Warren County Builders Association Spotlights School Board Hopefuls: Pence & Mabie Talk Education
Candidates Pence and Mabie Weigh in on Bullying, Homeschooling, and Community Engagement.
With the Warren County Builders Association as the backdrop, a pivotal discussion surrounding the direction of local education was presented, showcasing school board candidates Kristen Pence of the South River District and Amber Mabie of the Shenandoah District. Their perspectives, experiences, and solutions took center stage, providing Warren County residents with an in-depth look into their educational aspirations for the region.
Kristen Pence: A Warren County High School alumna, Pence has roots deeply embedded in the community. With a dual role as a veterinarian and a parent, Pence leveraged her four-year tenure on the school board, emphasizing her unwavering commitment. She drew attention to her consistent efforts over the past term, treating the board seat as a full-time job, and her constant engagement with students, parents, and teachers.
Amber Mabie: Mabie’s narrative was equally compelling. A long-standing resident of Warren County and a mother to eight, Mabie exhibited her intimate familiarity with the local school system. With a rich tapestry of experiences ranging from classroom volunteering to substitute teaching, Mabie made a strong case for her grassroots approach to education. She was passionate in her stance against political interference in schools, underscoring the need for an untainted educational environment.
The Core Issues:
Bullying and Student Violence: Rick Novak, the evening’s moderator, didn’t hesitate to address one of the most pressing issues: the alarming increase in bullying and student violence. Mabie passionately voiced her perspective, emphasizing the paramount importance of teacher safety and advocating for reinforced in-school support. Pence, while echoing the sentiment of robust support, stressed the necessity of not just having discipline policies but also ensuring they are effectively enforced.
Homeschooling vs. Public Schooling: This debate took an interesting turn, with Pence acknowledging the growing homeschooling community in Warren County. She advocated for the respect of diverse educational choices while emphasizing her commitment to bolstering public education. Mabie, on the other hand, emphasized the crucial insights gained from having children within the public system and was candid in her skepticism about school board members without this connection.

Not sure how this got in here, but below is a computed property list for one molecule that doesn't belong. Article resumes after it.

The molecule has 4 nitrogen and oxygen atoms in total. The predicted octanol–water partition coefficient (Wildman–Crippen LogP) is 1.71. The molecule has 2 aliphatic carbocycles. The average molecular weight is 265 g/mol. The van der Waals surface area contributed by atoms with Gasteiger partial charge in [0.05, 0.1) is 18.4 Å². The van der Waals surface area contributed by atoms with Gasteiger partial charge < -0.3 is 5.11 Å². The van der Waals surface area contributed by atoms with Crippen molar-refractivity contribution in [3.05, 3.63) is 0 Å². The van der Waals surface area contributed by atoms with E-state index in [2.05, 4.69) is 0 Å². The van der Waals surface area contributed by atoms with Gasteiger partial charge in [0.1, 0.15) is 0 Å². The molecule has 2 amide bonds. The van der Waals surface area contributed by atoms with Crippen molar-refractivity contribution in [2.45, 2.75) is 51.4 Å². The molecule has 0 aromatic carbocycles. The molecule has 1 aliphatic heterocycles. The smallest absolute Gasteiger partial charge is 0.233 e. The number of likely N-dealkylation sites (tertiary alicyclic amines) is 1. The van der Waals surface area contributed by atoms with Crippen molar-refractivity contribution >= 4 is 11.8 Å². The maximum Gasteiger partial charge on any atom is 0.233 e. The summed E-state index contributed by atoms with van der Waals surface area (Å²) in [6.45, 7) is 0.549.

As they wrapped up, both candidates exhibited a deep-seated commitment to the community. Pence focused on student behavioral challenges and underscored the importance of family engagement. Mabie, casting a wider societal net, championed inclusivity, safety, and the urgent need to address pressing social challenges affecting students.
As the election date of November 7 nears, voters will undoubtedly be reflecting upon the depth and breadth of perspectives presented during this seminal event.
Solo Spotlight: Candidates Stand Alone at Warren County Builders Association Forum
Warren County Builders Association Hosts Noteworthy Candidate Forum.
Warren County’s Builders Association took a significant stride in strengthening community ties and promoting transparency by hosting its first-ever candidate forum.
George Cline, President of the Warren County Builders Association, expressed gratitude for the overwhelming participation and emphasized the Association’s continuous commitment to the community. Since its establishment in 2006, the association has launched various philanthropic initiatives, from scholarships at the Blue Ridge Tech Center to supporting local veterans and families in need.
Here’s a look at their messages.
- Melanie Salins – North River School Board
Melanie, a re-election candidate, emphasized the importance of parents in the education process. Voicing concerns about elitism in education organizations, she advocated for increased parental involvement. Salins also acknowledged the positive strides Warren County Public Schools have made, including the accomplishments at Blue Ridge Tech.
- Angie Moore – Clerk of the Court
Angie provided an insight into the vast responsibilities of the Circuit Court. During her tenure, she has made significant strides in digitizing documents, securing grants, and maintaining operations during the COVID-19 pandemic. Moore showcased her qualifications, emphasizing her commitment to the role.
- John Bell – Commonwealth Attorney
With a personal touch, John shared his family stories and the importance of justice in a small-town setting. He discussed the challenges brought forth by the pandemic and the need for a prosecutor who understands the community.